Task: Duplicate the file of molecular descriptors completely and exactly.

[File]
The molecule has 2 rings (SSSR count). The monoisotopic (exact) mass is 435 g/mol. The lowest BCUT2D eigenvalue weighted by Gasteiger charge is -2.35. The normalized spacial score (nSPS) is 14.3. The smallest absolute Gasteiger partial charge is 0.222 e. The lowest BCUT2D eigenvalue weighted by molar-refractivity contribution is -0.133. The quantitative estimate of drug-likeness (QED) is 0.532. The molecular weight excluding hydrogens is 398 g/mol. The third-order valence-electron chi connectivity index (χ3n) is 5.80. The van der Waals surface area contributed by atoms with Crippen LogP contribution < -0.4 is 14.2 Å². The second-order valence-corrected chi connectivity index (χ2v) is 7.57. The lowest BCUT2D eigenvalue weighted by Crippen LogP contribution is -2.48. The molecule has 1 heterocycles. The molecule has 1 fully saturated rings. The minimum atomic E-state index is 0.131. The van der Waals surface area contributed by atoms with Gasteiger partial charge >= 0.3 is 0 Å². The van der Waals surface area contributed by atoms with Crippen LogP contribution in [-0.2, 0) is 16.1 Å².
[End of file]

The molecule has 2 rings (SSSR count). The monoisotopic (exact) mass is 435 g/mol. The lowest BCUT2D eigenvalue weighted by Gasteiger charge is -2.35. The normalized spacial score (nSPS) is 14.3. The smallest absolute Gasteiger partial charge is 0.222 e. The lowest BCUT2D eigenvalue weighted by molar-refractivity contribution is -0.133. The quantitative estimate of drug-likeness (QED) is 0.532. The molecular weight excluding hydrogens is 398 g/mol. The third-order valence-electron chi connectivity index (χ3n) is 5.80. The van der Waals surface area contributed by atoms with Crippen LogP contribution < -0.4 is 14.2 Å². The second-order valence-corrected chi connectivity index (χ2v) is 7.57. The lowest BCUT2D eigenvalue weighted by Crippen LogP contribution is -2.48. The molecule has 1 heterocycles. The molecule has 1 fully saturated rings. The minimum atomic E-state index is 0.131. The van der Waals surface area contributed by atoms with Gasteiger partial charge >= 0.3 is 0 Å². The van der Waals surface area contributed by atoms with Crippen LogP contribution in [-0.2, 0) is 16.1 Å².